NATICK, Mass. --- The addition of the world's largest 3D printer will lead to revolutionary innovations for the Soldier and bolster the already strong collaborative relationship between the University of Maine and the U.S. Army Combat Capabilities Development Command Soldier Center.
The new 3D printer, which has been acquired by the University of Maine, will enable the rapid creation of large products for the Soldier, as noted by Professor Habib Joseph Dagher, PhD, PE, who is the executive director at the Advanced Structures and Composites Center, or ASCC, at the University of Maine.
"We are appreciative of the long successful partnership between the UMaine ASCC and the Natick CCDC Soldier Center, and the recent cooperation on large-scale 3D printing," said Dagher. "The new printer is uniquely suited for accelerating the prototyping of large new products to benefit the Soldier."
"The new 3D Printer will really help drive the collaboration," said Col. Frank Moore, military deputy for the CCDC Soldier Center. "They are the only facility right now that can print on this size and this scale and do this kind of 3D manufacturing, which will revolutionize how the Army prototypes and manufactures shelters, vehicles and other large systems."
The CCDC Soldier Center is dedicated to using science and technology to ensure America's warfighters are optimized, protected and lethal. CCDC SC supports all of the Army's Modernization efforts, with the Soldier Lethality and Synthetic Training Environment Cross Functional Teams being the CCDC SC's chief areas of focus. The center's science and engineering expertise are combined with collaborations with industry, DOD, and academia to advance Soldier and squad performance.
The center supports the Army as it transforms from being adaptive to driving innovation to support a Multi-Domain Operations Capable Force of 2028 and a MDO Ready Force of 2035. CCDC SC is constantly working to strengthen Soldiers' performance to increase readiness and support for warfighters who are organized, trained, and equipped for prompt and sustainable ground combat.
CCDC SC's Expeditionary Maneuver Support Directorate, or EMSD, has long worked with the University of Maine, particularly the university's Advanced Structures and Composites Center, on a wide variety of advanced technologies, including the Improved Modular Ballistic Protection System.
The new 3D printer, which was unveiled recently during a ribbon-cutting ceremony at the University of Maine, will enable the creation/printing of new products and prototypes and can produce objects up to 100 feet long.
"The partnership between the University of Maine and the Soldier Center has resulted in a new 3D printing capability for large scale structures," said Claudia Quigley, director of the Expeditionary Maneuver Support Directorate at CCDC SC. "Until now, the use of additive manufacturing has been limited to small structures. This new capability will allow the Army to apply additive manufacturing principles to the development of large structures, revolutionizing the Army's ability to design and ultimately produce Army equipment, such as shelters and command posts. What was demonstrated at the ribbon cutting ceremony is only the beginning. There are opportunities to develop new high strength structural composite materials, to optimize designs for new Army technologies, to develop new design processes for full scale manufacturability, and then to rapidly produce Army equipment.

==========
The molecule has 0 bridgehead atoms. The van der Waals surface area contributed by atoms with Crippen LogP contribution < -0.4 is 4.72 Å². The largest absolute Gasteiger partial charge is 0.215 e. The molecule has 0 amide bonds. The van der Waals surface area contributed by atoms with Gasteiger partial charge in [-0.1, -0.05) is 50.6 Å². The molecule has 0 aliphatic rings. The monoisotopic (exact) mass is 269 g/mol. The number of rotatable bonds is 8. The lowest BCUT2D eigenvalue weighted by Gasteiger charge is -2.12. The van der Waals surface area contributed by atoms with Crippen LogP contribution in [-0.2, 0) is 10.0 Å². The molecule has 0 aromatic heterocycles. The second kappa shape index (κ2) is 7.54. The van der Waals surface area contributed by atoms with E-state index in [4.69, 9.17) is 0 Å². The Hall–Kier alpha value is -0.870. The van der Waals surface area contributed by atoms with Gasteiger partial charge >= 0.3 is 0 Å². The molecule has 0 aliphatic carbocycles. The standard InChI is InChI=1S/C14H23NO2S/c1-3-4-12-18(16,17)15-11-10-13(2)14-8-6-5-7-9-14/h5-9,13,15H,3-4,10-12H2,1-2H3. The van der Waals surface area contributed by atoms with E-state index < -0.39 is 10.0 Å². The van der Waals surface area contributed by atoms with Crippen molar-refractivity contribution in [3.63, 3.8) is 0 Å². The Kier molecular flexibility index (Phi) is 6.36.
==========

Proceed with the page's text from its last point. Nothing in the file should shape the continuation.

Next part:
This 3D printing capability for large structures supports Army readiness and modernization initiatives in a multi-domain environment. This research work closely aligns with Army Directive 2019-29, Army Advanced Manufacturing Policy, and the CCDC Additive Manufacturing Science and Technology Plan. The Soldier Center looks forward to its continued partnership with the University of Maine and other DOD partners to advance the state of the art in the 3D printing of large structures."
Overall, advanced manufacturing techniques, such as 3D printing, have the potential to enable the Army to more quickly address Soldier needs.
"The S-280, a vehicle mounted shelter, is the very first 3D-printed, full-scale shelter," said Connie E. Miles-Patrick, team leader for EMSD's Systems Development and Engineering Team at CCDC SC. "It was printed in 48 hours, significantly faster than other construction methods. For the Expeditionary Maneuver Support Directorate at the Soldier Center, this new 3D printing capability will allow Army scientists and engineers to prototype and evaluate new technologies, at full scale, for form, fit and function early in the technology development process.
“EMSD develops structural technologies that are large, over twenty feet long and 8 feet high. By having the ability to evaluate these preliminary designs as full scale prototypes, we will be able to accelerate the technology development process and deliver new critical capabilities to our Soldiers more rapidly. The development of this capability is closely aligned with our AFC mission and Army priorities."